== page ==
The Maritime History of the Great Lakes
British Whig (Kingston, ON), April 16, 1884

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p.2 Died - William McCauslan, late steamboat inspector, aged 81 years.

p.3 Sailor's Wages - The sailors' wages have been fixed at Port Hope and Toronto. Those shipping at the former place get $1.25 per day, and those shipping at Toronto $1.50 per day. The Kingston branch has not yet fixed a rate.

Union Shoveller's Work - not allowed to work for M.T. Co.


The str. Puritan is running between Gananoque and Clayton.

The schr. Jessie Breck has been repainted and repaired. She looks well.

The Hero will make her first trip next Saturday providing the ice is all out of the bay.

The Vessel, Hull and Grain Insurance Companies in Chicago failed to form a pool at that place yesterday.

The Sailors' Union met last night and fixed the rate of wages per day as follows: Schooners, $1.25; steamers $1.

Capt. Roberts, master of the schr. Shandon, arrived in the city yesterday from St. Catharines. He will fit out the schooner immediately.

The schr. B.W. Folger (Capt. Dandy) left Swift's wharf this morning for Gananoque. She loads 8,000 bushels of barley for Richardson & Son.

The steamer D.M. Wilson and consorts C.B. Jones and Manitowoc have been engaged to run between Chicago and Ogdensburg the ensuing season.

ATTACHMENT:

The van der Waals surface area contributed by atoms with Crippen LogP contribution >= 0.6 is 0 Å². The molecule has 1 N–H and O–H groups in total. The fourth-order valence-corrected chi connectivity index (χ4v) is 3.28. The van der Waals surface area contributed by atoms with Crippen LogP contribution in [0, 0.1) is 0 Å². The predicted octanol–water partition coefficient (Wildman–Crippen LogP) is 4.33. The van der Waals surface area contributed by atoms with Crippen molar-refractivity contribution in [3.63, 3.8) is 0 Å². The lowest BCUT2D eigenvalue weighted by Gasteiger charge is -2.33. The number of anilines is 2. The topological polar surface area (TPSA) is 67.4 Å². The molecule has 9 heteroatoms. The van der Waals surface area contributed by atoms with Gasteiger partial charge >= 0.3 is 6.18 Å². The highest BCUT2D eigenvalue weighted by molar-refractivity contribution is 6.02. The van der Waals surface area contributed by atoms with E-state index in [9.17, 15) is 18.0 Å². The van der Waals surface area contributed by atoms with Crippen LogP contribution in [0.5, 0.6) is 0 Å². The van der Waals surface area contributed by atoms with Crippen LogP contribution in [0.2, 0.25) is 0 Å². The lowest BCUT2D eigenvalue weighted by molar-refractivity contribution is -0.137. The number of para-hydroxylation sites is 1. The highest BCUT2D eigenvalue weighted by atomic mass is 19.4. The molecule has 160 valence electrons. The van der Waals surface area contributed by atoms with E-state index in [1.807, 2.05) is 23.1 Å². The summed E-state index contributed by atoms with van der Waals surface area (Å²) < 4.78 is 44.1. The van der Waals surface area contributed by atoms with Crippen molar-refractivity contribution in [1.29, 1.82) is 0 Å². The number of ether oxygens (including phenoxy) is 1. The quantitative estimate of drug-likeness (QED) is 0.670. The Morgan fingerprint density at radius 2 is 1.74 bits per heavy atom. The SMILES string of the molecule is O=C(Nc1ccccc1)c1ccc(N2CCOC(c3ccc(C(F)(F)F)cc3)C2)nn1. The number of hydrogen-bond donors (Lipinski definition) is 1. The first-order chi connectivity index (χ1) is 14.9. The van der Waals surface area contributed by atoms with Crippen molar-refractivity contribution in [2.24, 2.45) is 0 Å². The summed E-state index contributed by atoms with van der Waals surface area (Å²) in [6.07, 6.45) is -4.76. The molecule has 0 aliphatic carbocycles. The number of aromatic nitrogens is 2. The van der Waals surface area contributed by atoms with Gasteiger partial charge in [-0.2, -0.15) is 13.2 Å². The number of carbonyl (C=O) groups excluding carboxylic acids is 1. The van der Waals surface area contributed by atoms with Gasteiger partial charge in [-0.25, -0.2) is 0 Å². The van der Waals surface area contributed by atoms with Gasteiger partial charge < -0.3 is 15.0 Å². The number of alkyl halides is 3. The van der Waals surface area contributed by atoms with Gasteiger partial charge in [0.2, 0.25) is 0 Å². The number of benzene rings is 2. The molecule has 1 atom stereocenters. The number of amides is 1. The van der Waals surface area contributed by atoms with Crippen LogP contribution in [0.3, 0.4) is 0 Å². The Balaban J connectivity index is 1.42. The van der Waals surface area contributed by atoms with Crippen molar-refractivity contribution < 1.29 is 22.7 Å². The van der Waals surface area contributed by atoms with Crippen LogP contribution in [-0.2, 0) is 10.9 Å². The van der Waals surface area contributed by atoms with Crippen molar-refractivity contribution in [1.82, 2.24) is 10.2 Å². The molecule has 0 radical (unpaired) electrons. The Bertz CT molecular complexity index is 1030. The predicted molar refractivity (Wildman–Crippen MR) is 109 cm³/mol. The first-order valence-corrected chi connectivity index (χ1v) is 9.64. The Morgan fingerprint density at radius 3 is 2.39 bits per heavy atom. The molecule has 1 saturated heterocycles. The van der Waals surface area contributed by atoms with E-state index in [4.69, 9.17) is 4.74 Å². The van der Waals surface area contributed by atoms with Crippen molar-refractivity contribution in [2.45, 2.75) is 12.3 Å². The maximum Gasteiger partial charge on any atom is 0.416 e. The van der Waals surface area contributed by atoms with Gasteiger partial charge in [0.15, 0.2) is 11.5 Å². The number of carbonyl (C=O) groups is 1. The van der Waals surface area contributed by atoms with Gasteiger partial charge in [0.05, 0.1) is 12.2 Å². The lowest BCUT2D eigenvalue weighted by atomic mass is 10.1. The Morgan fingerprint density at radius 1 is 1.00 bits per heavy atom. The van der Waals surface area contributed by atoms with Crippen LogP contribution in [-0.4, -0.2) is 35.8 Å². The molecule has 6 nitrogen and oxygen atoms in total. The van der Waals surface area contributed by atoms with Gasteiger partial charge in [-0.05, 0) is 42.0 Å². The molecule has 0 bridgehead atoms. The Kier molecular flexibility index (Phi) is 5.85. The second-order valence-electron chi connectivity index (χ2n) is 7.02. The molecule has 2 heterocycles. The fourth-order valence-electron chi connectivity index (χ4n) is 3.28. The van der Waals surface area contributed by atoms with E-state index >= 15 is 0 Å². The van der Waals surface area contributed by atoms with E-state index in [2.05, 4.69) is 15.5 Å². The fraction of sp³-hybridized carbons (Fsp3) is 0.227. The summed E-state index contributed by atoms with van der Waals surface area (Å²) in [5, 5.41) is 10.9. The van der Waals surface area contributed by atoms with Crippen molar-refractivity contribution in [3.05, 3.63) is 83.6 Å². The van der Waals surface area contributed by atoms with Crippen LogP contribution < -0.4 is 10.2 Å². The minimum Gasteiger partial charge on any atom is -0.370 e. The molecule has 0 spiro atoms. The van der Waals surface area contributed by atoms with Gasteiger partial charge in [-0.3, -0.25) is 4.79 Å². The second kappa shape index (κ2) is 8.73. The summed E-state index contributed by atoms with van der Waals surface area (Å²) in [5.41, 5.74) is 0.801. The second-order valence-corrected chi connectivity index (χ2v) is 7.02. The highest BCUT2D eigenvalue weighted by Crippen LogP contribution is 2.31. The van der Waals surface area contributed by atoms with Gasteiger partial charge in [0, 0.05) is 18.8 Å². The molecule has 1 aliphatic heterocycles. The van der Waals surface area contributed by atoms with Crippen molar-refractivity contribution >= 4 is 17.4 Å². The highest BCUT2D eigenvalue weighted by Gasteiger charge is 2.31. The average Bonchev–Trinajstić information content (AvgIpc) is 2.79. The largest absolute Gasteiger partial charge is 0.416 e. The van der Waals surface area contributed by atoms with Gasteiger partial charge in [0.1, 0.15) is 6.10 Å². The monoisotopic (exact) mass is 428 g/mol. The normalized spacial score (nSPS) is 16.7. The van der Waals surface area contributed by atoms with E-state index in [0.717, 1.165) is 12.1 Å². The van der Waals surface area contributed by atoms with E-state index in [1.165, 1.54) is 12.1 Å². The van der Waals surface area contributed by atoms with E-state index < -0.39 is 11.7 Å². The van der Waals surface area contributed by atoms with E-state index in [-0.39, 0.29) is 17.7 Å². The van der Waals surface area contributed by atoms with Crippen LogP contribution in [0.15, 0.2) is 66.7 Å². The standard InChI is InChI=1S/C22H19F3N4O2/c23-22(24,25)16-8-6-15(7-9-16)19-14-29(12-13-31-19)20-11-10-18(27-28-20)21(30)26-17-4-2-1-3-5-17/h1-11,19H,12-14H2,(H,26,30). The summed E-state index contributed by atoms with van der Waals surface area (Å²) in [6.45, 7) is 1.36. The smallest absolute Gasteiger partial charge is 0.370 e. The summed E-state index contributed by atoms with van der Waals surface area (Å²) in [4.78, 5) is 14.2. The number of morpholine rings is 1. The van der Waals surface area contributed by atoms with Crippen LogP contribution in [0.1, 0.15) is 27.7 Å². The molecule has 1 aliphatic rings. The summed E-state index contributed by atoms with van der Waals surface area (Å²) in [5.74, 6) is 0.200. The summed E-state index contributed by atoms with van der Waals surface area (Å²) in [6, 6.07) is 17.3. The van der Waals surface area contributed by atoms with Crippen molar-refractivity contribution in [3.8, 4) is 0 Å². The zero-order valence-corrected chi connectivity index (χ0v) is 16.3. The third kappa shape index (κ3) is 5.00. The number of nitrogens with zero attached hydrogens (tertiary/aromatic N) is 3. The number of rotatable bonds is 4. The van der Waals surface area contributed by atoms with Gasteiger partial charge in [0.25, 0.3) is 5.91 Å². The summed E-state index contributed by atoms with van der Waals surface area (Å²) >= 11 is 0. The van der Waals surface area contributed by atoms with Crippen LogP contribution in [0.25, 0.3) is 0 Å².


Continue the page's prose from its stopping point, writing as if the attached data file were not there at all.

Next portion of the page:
The Welland Canal will be opened on the 28th inst. Lighterage over the Welland Railway will be at the same rate as last year. There will be maintained twelve feet of water in the canal.

The tug D.G. Thompson will leave the Montreal Transportation Company's dock on Saturday with a tow of barges for Charlotte. They will load coal for Montreal. The Montreal Transportation Company has a large coal contract on hand.

American steamers, or large Canadian boats on the Chicago and Montreal route, will not go through the St. Lawrence canals this season, but will transfer their cargoes and receive up freight in return from the Montreal Transportation Company at Kingston.

The new screw steamer William A. Haskell, launched at Detroit on Thursday, cost $125,000. She is the property of the Ogdensburg and Lake Champlain Railroad Company, and will be one of a line of seven steamers to ply between Ogdensburg and Chicago through the enlarged Welland Canal.

The arrangements, says the Brockville Times, for a portion of the Western Express line of passenger and freight business is as follows: The Scotia, St. Magnus and the Myles will run between Kingston, Port Arthur and Duluth. Grain will be brought from Duluth to Kingston, and probably deck loads for Brockville. One of the steamers will arrive at Kingston during the latter part of the week. Arrangements have been made, in case the boats come no further east than Kingston, to forward all freight and passengers going by this line from Brockville to Kingston by any regular boats.

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April 16, 1884
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Rick Neilson
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Public domain: Copyright has expired according to the applicable Canadian or American laws. No restrictions on use.
Maritime History of the Great Lakes
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British Whig (Kingston, ON), April 16, 1884